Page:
By varying the number, type, orientation and functionality of various solar panel materials, a diverse family of devices can be constructed that can be tailored for many operational concepts. Various solar panel designs can be constructed that include active, cooling, and solar absorbance layers with tailored characteristics. This flexibility is achieved by arranging multiple solar absorbance layers that are coupled to polymer composite solar absorbance layers. The polymer composite can contain metal salts, oxides and/or carbon nanotubes as needed for various applications. The polymer can be chosen for flexibility or stiffness characteristics as needed by the designer. Configurations can include cooling layers with zinc oxides, indium oxides, and/or carbon nanotubes coupled between active layers. The carbon nanotubes can be aligned in a particular direction of the second cooling layer to achieve a heat flow bias. The cooling layer may be grooved to match other functional layers to increase the surface area for heat transfer.
Low-Temperature Oxidation/ Reduction Catalysts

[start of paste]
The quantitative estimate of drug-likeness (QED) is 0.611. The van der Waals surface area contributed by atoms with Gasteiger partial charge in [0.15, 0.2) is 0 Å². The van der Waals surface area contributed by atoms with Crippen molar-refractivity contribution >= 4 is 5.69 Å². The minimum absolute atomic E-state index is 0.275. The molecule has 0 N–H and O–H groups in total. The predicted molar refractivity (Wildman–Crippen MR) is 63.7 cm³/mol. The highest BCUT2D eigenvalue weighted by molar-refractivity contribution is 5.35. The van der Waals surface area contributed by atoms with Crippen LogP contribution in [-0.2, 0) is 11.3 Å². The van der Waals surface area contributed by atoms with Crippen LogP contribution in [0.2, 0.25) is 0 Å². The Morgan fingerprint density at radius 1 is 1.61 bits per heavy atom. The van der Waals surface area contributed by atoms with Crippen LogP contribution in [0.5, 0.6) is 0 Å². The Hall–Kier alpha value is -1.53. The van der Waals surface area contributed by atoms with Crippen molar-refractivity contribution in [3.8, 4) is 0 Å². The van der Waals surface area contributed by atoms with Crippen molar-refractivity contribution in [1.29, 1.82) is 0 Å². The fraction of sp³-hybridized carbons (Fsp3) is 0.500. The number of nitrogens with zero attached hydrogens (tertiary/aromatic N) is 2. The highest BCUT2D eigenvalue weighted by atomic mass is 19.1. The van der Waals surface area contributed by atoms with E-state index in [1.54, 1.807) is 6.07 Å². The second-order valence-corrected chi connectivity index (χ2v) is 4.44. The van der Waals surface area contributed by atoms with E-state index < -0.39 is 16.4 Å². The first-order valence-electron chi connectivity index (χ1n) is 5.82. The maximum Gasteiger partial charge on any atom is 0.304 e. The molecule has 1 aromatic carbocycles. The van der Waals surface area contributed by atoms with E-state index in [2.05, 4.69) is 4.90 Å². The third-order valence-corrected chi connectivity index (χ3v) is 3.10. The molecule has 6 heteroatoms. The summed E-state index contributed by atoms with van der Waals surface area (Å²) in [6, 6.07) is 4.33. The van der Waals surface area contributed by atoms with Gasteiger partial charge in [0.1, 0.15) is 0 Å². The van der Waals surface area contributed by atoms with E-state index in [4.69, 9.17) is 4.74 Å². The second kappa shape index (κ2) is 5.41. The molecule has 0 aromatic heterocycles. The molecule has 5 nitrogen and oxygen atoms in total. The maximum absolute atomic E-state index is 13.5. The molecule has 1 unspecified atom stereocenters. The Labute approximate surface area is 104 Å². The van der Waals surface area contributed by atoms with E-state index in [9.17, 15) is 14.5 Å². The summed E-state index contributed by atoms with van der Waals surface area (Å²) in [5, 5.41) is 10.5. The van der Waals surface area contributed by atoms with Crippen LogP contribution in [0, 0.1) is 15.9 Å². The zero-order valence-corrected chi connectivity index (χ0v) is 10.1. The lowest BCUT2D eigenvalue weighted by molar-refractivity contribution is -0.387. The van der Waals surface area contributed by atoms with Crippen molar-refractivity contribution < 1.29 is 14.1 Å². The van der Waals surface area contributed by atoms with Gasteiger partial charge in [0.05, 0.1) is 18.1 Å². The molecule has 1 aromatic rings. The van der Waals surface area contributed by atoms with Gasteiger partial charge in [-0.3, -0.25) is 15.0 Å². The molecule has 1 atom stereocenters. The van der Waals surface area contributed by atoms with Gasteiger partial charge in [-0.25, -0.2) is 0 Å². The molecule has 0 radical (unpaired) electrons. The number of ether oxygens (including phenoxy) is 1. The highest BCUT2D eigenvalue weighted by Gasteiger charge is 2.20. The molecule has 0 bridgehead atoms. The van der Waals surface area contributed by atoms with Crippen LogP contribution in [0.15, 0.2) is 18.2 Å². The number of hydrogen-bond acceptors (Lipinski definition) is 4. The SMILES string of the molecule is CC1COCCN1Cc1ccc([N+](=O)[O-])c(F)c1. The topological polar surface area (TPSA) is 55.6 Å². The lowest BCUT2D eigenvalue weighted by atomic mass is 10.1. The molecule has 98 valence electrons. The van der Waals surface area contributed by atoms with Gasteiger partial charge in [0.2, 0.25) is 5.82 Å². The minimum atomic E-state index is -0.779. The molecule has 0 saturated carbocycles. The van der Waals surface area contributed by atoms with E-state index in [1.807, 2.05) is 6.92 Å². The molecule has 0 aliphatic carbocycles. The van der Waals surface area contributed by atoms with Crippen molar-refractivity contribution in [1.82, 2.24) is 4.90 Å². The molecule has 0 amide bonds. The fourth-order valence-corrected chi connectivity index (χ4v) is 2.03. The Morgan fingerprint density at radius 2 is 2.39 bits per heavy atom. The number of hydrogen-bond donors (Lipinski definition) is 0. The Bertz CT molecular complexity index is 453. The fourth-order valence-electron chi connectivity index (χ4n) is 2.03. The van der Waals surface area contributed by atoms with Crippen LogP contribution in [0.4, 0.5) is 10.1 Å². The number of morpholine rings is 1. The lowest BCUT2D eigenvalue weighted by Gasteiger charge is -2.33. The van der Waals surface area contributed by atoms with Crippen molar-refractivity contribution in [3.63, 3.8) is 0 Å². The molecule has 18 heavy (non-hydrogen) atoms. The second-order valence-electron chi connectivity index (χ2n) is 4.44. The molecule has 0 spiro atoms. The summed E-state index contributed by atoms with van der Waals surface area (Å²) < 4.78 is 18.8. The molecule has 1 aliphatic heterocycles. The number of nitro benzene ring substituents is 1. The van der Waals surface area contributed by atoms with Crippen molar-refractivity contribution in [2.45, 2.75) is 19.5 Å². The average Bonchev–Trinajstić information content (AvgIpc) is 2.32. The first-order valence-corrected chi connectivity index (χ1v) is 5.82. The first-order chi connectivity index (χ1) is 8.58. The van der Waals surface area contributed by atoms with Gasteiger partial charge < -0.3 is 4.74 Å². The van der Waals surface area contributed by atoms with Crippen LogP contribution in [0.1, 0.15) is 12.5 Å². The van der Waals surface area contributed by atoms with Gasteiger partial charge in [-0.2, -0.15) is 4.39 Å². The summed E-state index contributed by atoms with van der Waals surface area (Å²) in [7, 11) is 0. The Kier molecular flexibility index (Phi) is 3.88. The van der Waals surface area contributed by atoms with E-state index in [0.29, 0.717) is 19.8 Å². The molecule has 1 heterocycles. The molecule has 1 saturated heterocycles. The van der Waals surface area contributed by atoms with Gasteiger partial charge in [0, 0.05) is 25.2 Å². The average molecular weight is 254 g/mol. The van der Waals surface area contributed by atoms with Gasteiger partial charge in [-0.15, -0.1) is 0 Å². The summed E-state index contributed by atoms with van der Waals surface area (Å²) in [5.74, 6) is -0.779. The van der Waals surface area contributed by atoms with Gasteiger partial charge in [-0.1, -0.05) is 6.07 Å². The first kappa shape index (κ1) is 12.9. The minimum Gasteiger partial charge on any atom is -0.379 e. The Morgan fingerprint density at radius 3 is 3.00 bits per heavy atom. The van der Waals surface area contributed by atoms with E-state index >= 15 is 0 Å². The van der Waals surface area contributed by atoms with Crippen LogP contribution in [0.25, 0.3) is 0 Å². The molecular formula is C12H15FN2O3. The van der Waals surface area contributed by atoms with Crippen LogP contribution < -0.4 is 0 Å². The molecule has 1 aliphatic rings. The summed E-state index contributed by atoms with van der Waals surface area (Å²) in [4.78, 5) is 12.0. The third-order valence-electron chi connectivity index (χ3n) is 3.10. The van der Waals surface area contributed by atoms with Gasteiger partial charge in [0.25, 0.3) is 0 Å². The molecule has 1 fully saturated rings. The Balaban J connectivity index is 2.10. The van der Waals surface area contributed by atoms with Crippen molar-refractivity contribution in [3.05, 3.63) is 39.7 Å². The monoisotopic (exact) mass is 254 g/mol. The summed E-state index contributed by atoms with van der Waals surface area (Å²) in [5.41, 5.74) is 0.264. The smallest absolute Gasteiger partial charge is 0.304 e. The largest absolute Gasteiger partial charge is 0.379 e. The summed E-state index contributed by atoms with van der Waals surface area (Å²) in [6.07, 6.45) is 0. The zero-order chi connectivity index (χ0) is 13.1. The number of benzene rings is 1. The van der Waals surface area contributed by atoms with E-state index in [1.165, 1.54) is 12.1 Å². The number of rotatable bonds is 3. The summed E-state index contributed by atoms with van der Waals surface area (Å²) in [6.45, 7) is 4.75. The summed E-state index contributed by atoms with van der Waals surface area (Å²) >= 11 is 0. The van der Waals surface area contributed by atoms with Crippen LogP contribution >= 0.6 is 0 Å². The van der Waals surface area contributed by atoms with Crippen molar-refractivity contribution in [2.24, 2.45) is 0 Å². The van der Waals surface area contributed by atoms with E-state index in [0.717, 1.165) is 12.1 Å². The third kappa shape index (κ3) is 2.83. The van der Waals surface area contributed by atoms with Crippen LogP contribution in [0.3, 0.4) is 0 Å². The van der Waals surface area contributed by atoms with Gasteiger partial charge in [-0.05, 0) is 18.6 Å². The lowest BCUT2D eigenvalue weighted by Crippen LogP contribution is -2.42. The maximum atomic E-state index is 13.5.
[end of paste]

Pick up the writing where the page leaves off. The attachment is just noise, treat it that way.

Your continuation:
The low-temperature oxidation catalyst technology employs a novel catalyst formulation, termed platinized tin oxide (Pt/SnOx). The catalysts can be used on silica gel and cordierite catalyst supports, and the latest developments provide sprayable formulations for use on a range of support types and shapes. Originally developed for removal of CO, the catalyst has also proven effective for removal of formaldehyde and other lightweight hydrocarbons. NASA researchers have also extended the capability to include reduction of NOx as well as developed advanced chemistries that stabilized the catalyst for automotive catalytic converters via the engineered addition of other functional components. These catalyst formulations operate at elevated temperatures and have performed above the EPA exhaust standards for well beyond 25,000 miles. In addition, the catalyst can be used in diesel engines because of its ability to operate over an increased temperature range. For use as a gas sensor, the technology takes advantage of the exothermic nature of the catalytic reaction to detect formaldehyde, CO, or hydrocarbons, with the heat being produced proportional to the amount of analyte present.